The Brocken summit hidden by cloud from our hotel room

Our third day on the trail would turn out to be the bad-weather one. We set off right after an excellent breakfast, putting on our rain gear as soon as we left reception. The rain was mere drizzle at this point so we felt no need to get out the ponchos. Even so, after a night of rain, the ground was pretty wet and muddy in places.

The wet departure from Torfhaus

The trail was fairly flat at first, heading across the Torfhaus moor alongside another channel that was part of the Regale system. As we trudged along the rain grew heavier and, when we came to the first stamp station, we decided that we needed the ponchos on as the pack covers were already quite wet. Luckily, there was a small hut there so we were able to shelter as we struggled into them. The stamps in our passbooks for this station and the Brocken summit both look like shapeless inkblots because the ambient humidity meant it was impossible to make a clear imprint.

The old border between West and East Germany

After about an hour of steadily walking uphill, we emerged onto the old border between West and East Germany, now part of the Green Belt that runs from the Baltic to the Czech border. Shortly after that, the trail levelled off slightly to follow the railway track that leads to the Brocken summit and that is used up to six times a day by the tourist steam train that climbs over 600 metres, from Drei Annen Hohne (where we would pass later that day) to the Brocken summit station. The views were non-existent by this point because of the mist that was growing thicker as we climbed higher, true to the Brocken’s reputation of spending up to 300 days a year in the clouds or mist. Even so, the tourist train was running and we soon heard it chugging along the tracks towards us. It was a magical sight as it emerged from the mist like the Hogwarts Express, barrelling past us in a cloud of steam that added to the general atmosphere.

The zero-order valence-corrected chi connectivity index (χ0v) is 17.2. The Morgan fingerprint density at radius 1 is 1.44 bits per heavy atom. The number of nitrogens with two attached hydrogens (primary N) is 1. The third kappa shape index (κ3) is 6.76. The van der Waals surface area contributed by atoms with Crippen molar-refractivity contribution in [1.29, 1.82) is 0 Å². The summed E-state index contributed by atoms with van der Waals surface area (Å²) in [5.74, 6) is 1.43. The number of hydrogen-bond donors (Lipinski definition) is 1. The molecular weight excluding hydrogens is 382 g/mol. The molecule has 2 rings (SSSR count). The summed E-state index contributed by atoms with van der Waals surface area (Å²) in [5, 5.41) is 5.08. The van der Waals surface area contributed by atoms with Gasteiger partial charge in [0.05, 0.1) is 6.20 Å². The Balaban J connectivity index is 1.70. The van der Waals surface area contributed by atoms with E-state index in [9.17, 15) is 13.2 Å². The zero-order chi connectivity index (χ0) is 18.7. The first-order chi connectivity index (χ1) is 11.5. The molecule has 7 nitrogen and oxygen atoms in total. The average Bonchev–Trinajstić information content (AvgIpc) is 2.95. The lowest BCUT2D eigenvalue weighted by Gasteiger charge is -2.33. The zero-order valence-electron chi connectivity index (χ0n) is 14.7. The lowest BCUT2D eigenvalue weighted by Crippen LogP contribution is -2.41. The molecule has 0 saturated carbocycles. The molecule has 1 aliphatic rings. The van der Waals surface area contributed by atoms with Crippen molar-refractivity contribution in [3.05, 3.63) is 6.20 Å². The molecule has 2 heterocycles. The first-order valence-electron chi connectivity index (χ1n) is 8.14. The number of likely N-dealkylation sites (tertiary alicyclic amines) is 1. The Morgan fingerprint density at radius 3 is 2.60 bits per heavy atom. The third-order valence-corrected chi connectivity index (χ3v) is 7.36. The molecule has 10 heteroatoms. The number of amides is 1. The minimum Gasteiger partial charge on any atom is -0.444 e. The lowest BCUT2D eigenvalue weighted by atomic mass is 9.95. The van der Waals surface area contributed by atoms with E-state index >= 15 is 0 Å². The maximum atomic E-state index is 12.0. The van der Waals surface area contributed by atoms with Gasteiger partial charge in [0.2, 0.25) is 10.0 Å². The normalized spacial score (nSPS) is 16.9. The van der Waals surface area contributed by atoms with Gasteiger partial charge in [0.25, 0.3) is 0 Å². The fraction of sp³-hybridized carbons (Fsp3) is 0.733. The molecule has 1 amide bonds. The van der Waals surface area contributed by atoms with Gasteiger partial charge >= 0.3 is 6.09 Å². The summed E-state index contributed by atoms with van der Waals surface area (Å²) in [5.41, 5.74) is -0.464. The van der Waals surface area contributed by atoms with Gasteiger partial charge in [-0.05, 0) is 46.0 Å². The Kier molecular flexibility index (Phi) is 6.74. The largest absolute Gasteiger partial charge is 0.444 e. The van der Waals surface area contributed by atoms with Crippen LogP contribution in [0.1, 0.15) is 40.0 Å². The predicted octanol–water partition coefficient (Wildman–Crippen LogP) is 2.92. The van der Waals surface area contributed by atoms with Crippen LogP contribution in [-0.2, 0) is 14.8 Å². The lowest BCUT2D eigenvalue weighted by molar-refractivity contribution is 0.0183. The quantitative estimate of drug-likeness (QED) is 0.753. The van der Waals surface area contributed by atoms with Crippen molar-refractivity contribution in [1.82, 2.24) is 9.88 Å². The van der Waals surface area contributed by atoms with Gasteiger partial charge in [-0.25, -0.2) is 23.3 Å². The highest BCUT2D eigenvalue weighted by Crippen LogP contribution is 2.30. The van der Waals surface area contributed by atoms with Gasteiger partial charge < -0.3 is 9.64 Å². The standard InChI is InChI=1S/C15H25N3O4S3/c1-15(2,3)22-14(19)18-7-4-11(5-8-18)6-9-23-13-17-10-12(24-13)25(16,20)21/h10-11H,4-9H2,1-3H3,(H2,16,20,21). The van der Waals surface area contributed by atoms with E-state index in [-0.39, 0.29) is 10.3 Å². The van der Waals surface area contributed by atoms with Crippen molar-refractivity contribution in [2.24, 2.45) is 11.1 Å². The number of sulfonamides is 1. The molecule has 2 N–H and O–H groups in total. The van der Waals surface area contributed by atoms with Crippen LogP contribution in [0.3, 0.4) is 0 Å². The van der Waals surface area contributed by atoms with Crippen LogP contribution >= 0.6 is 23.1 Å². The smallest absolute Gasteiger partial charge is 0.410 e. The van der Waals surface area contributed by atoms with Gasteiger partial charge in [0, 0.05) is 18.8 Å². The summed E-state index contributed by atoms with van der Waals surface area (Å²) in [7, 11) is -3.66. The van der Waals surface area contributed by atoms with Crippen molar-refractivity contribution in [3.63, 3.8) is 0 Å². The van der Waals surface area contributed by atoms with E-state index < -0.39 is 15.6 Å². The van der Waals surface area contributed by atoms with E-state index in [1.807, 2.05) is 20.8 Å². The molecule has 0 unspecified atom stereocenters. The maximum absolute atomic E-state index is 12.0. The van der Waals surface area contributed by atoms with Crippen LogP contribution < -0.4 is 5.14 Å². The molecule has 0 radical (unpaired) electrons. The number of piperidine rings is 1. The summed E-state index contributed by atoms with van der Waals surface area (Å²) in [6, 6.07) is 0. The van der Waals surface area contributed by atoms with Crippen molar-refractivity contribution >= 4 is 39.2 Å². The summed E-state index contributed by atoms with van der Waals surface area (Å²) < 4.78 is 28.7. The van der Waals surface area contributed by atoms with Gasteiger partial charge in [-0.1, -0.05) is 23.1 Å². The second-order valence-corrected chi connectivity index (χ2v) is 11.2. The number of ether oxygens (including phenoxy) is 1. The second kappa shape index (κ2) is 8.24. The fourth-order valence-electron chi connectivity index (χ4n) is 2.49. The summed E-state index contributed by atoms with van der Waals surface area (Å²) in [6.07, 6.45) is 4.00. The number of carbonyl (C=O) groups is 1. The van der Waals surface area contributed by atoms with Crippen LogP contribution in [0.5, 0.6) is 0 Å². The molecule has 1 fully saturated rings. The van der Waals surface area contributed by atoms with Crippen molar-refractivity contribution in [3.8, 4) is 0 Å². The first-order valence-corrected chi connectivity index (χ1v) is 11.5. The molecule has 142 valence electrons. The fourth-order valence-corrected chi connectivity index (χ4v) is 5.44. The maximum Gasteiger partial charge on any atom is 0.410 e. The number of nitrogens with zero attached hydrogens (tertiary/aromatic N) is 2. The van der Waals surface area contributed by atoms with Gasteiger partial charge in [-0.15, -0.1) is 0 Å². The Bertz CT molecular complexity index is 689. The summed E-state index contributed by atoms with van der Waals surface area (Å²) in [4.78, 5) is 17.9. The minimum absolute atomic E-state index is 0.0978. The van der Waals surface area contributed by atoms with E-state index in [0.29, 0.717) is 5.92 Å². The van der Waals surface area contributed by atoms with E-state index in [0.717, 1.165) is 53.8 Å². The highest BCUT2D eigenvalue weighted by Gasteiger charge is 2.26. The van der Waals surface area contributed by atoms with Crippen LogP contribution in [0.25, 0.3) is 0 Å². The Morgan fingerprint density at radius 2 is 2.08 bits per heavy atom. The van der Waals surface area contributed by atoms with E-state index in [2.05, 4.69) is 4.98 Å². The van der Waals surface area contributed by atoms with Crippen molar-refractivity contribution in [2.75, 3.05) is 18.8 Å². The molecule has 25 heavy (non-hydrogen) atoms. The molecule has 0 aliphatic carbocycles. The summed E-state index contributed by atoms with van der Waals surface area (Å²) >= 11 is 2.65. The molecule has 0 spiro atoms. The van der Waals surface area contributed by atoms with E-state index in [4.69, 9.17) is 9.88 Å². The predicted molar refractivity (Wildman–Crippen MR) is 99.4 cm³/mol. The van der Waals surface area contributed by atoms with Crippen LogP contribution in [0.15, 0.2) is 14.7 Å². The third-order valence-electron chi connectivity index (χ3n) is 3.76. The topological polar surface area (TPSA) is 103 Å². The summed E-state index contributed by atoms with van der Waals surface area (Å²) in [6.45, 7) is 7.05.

As we climbed towards the summit, the weather gradually got worse as the rain became heavier and a strong wind began to blow. We were grateful for the ponchos bought the previous day as they provided excellent cover, despite flapping crazily in the wind. The last kilometre or so followed the road that leads to the summit and we covered it at a pretty rapid pace, eager to find a little shelter and a warm drink at the top. We were soon able to make out the railway summit station through the mist and then, after one brief final climb, the hotel, tourist information centre and cafeteria were there before us, shrouded in the damp mist and battered by the howling wind. We found the summit stamp station at the side of the tourist centre, but only obtained a second messy inkblot in our passbooks. Unable to enjoy the supposedly fabulous views, we then headed to the cafeteria for a warming cappuccino and a slice of cake, hanging our gear up for an hour or so in the cavernous but well-heated room where there were about only six or seven other visitors. Thank God we hadn’t booked a night at the tower hotel for the views…